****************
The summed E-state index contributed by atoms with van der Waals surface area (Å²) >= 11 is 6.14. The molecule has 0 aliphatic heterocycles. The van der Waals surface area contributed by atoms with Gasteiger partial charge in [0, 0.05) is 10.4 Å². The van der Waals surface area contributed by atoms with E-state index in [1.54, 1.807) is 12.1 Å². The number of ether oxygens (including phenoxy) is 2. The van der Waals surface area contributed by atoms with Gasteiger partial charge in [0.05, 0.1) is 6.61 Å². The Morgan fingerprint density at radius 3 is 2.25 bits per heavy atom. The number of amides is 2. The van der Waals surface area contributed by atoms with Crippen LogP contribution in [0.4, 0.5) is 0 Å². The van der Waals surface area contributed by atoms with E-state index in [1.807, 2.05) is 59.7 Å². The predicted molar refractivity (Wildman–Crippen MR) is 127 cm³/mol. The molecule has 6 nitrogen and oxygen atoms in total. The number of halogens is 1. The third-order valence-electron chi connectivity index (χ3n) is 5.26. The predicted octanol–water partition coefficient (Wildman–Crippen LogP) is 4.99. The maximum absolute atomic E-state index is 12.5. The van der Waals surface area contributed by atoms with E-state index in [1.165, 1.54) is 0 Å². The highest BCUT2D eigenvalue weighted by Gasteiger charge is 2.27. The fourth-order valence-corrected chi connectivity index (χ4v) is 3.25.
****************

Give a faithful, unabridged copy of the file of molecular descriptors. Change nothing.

The summed E-state index contributed by atoms with van der Waals surface area (Å²) >= 11 is 6.14. The molecule has 0 aliphatic heterocycles. The van der Waals surface area contributed by atoms with Gasteiger partial charge in [0, 0.05) is 10.4 Å². The van der Waals surface area contributed by atoms with E-state index in [1.54, 1.807) is 12.1 Å². The number of ether oxygens (including phenoxy) is 2. The van der Waals surface area contributed by atoms with Gasteiger partial charge in [0.05, 0.1) is 6.61 Å². The Morgan fingerprint density at radius 3 is 2.25 bits per heavy atom. The number of amides is 2. The van der Waals surface area contributed by atoms with Crippen LogP contribution in [0.4, 0.5) is 0 Å². The van der Waals surface area contributed by atoms with E-state index in [1.807, 2.05) is 59.7 Å². The predicted molar refractivity (Wildman–Crippen MR) is 127 cm³/mol. The molecule has 6 nitrogen and oxygen atoms in total. The number of halogens is 1. The third-order valence-electron chi connectivity index (χ3n) is 5.26. The predicted octanol–water partition coefficient (Wildman–Crippen LogP) is 4.99. The maximum absolute atomic E-state index is 12.5. The van der Waals surface area contributed by atoms with E-state index in [1.165, 1.54) is 0 Å². The highest BCUT2D eigenvalue weighted by Gasteiger charge is 2.27. The fourth-order valence-corrected chi connectivity index (χ4v) is 3.25.